I saw enemy fighters only once. I
was leading a box of six planes on the
right side of a flight consisting of three boxes. Three ME-109s attacked the
box on the left. One was shot down and the only damage we received was one wounded tail gunner.
487th SQUADRON MISSION SHEET JAN. 20, 1945: Charles Cook now promoted to Captain is assigned as squadron lead plane 7H on a mission to hit German RR lines in Trento, Italy in the Brenner Pass. Note that plane and crew 7L did not return from the mission. Credit: Dominic Taddei.
[BRENNER PASS: Operation Bingo On 6, November 1944 the
Germans were holding the high ridges in the Northern Apennine mountains they called THE GOTHIC LINE. This defense line ran
through the mountain ranges that reached, almost unbroken, from La Spezia on
the north west coast of Italy to the City of Rimini on
the Adriactic. Near the center and behind the German lines was the important
transportation center of Bologna. Rail lines bringing war supplies from
Germany, were for the most part routed through the
weapon was the 8.8cm. Fliegerabwehrkanone, shortened to Flak. The 88 fired a 9.24KG (20.34 pound) shell to over 49,000 feet. It was coupled with the KG 40 gun director and the 41D gun laying radar. The primary defense fell to the German 5th. and 127th. Flak Regiments that manned the 366 heavy, anti-aircraft guns that were stationed from Verona, in the south, to Innsbruk, in the north with more heavy guns moved in around Ala and Rovereto. In January, 1945, flak batteries continued to increase. More guns moved into Bressanone and Verona. There were now 475 heavy guns guarding the Brenner. Some were stationed in the mountains as high as 3000 feet above sea level. One battery, west of Ala, was reported at the 4100 foot level. Anti-flak operations continued with a new twist, with a formation of three B-25 anti-flak planes leading the bombing formation, dropping chaff and white phosphorous bombs to burn the gunners and hide the formation with the smoke. Despite these efforts, of the 48 missions flown over the Brenner, 1250 sorties, that month, 39 drew flak, Two hundred and twenty four aircraft were holed and 5 lost. Excerpted from an article By Frank B. Dean, 380th., 310th.]
[Losses during the battles over the Po River Valley and Brenner Pass were high during the interdiction campaign these units conducted. The 489th BS lost 75 aircraft (three times its assigned strength) while was flying out of Alasan, Corsica, either because they didn’t return from missions or couldn’t be repaired after limping back. ] I flew home by Air Transport Command, starting from Naples, Italy. We had three day layovers at Casablanca, Dakar, Africa, Natal Brazil and up to Miami. [Arrival in Miami February 12, 1945] I went home for two weeks and then back to Santa Ana for redistribution in the training command. From here I was sent to Minter Field, at Bakersfield, California. My stay at Minter was short. They turned the field over to the Chinese and we were sent to Yuma of all places. At Yuma we were training bombardiers and navigators in radar bombing and navigation. We would fly the planes to 10,000 feet and set them on automatic pilot and let them fly to the training target and back. When back over the field we would let down and land again. I came back from overseas as a Captain and therefore, I was appointed as C.O. of a training squadron [ at Yuma, AZ] which consisted of 80 pilots and 80 students.[ Dad’s promotion must have been effective in the field before the papers got to Washington, D.C. It obviously took paperwork a long time to get to and from Washington. Charles Cook’s citation on promotion to Captain was effective September 28, 1945 and signed December 15, 1945.] The Armistice was signed while I was at Yuma and I elected to get out of the service and was sent back to Fort Sheridan for discharge and was released in September, 1945.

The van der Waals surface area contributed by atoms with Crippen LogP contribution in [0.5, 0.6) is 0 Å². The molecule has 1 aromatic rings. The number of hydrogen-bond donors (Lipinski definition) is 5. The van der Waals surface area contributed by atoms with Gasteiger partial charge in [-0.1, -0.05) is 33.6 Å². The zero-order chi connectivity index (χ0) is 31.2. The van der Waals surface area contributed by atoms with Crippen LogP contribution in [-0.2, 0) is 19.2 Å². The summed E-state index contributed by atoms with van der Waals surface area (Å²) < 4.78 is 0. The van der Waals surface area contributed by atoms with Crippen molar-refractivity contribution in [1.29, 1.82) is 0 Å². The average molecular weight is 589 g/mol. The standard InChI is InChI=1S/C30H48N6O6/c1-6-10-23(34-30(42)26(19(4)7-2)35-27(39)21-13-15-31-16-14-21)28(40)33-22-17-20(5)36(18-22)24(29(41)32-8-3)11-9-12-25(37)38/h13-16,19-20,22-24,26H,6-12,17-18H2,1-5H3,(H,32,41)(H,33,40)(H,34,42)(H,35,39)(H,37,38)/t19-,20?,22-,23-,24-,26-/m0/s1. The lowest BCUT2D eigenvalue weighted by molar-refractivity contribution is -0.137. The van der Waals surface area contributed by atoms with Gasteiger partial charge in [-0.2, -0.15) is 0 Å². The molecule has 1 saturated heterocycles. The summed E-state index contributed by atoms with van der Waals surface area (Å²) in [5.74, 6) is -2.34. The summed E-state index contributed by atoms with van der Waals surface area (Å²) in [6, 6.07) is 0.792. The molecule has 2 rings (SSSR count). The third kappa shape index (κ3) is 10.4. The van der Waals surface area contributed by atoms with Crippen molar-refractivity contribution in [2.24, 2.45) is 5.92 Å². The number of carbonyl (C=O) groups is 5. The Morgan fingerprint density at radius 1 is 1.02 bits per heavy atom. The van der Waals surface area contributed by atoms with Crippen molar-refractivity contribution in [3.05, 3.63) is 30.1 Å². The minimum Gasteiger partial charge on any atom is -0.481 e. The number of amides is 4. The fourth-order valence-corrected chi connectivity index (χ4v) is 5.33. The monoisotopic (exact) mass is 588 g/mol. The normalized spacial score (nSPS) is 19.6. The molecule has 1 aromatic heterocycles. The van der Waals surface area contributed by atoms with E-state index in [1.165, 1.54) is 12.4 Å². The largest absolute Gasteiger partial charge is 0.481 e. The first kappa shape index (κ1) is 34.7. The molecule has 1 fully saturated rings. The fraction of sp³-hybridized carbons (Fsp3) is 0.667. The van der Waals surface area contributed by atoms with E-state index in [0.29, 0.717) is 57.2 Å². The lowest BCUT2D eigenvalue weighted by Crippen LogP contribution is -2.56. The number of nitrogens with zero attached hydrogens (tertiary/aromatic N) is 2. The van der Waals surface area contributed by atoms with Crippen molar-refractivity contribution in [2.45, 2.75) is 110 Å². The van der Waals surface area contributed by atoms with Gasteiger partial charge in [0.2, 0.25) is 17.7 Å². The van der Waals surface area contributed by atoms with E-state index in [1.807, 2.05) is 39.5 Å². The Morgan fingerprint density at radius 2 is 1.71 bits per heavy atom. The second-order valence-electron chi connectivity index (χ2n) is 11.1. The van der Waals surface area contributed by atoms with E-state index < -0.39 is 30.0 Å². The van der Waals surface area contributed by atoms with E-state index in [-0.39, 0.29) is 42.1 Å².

Charles Merle Cook was born on March 17, 1918 in a farmhouse in Alexis, Illinois to Edward (born circa 1865 died circa 1955) and Fanny (McCaw) Cook. He was number 14 of 15 children. After his service in WWII, Charles Cook and Bonnie Rahn met in June, 1945 and were married November 11, 1945. Then Dad went to college on the G.I. bill at Augustana College and graduated from University of Illinois (Champagne) with a BS in Ceramic Engineering (circa 1950). Charles was the first in his family to graduate from college. He first worked for Frigidaire in Clyde, Ohio, then Whirlpool in Clyde, Ohio. While he and Mom lived in a 28 foot trailer, he built a house in Miamisburg, Ohio with Al Siska’s help. All three children were born in Ohio (Karen Sue- July 6, 1951; Gregory Charles- July 13, 1953; Douglas John- March 25, 1955). In 1957, we moved to Benton Harbor, Michigan where Dad worked for Whirlpool for 18 years. In 1975, Dad and Mom moved to Rock Spring, GA where Dad worked for Roper until retirement in 1983. He was fond of fishing, gardening, and engineering projects to enhance their home. Charles Merle Cook died on March 25, 1994 in Ft. Oglethorpe, GA. He is buried in the Chattanooga, TN National Cemetery (Site RR 434) with a headstone citation of his war service record.